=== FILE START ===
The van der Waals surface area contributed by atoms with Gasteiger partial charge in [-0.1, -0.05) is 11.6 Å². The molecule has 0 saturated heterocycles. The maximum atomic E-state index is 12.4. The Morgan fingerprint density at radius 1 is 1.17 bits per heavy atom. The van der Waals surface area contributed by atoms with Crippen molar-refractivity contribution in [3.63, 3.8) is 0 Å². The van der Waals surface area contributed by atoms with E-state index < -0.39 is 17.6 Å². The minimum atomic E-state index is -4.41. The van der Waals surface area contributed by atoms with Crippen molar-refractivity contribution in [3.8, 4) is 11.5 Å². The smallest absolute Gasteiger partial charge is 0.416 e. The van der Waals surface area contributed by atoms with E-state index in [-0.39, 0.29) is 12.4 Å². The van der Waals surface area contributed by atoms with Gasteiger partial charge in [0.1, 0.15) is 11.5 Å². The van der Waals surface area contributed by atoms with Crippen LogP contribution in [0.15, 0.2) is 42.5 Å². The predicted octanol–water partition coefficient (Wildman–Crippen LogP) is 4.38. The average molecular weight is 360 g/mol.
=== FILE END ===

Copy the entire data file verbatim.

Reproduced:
The van der Waals surface area contributed by atoms with Gasteiger partial charge in [-0.1, -0.05) is 11.6 Å². The molecule has 0 saturated heterocycles. The maximum atomic E-state index is 12.4. The Morgan fingerprint density at radius 1 is 1.17 bits per heavy atom. The van der Waals surface area contributed by atoms with Crippen molar-refractivity contribution in [3.63, 3.8) is 0 Å². The van der Waals surface area contributed by atoms with E-state index < -0.39 is 17.6 Å². The minimum atomic E-state index is -4.41. The van der Waals surface area contributed by atoms with Crippen molar-refractivity contribution in [3.8, 4) is 11.5 Å². The smallest absolute Gasteiger partial charge is 0.416 e. The van der Waals surface area contributed by atoms with E-state index in [-0.39, 0.29) is 12.4 Å². The van der Waals surface area contributed by atoms with Gasteiger partial charge in [0.1, 0.15) is 11.5 Å². The van der Waals surface area contributed by atoms with Crippen LogP contribution in [0.15, 0.2) is 42.5 Å². The predicted octanol–water partition coefficient (Wildman–Crippen LogP) is 4.38. The average molecular weight is 360 g/mol.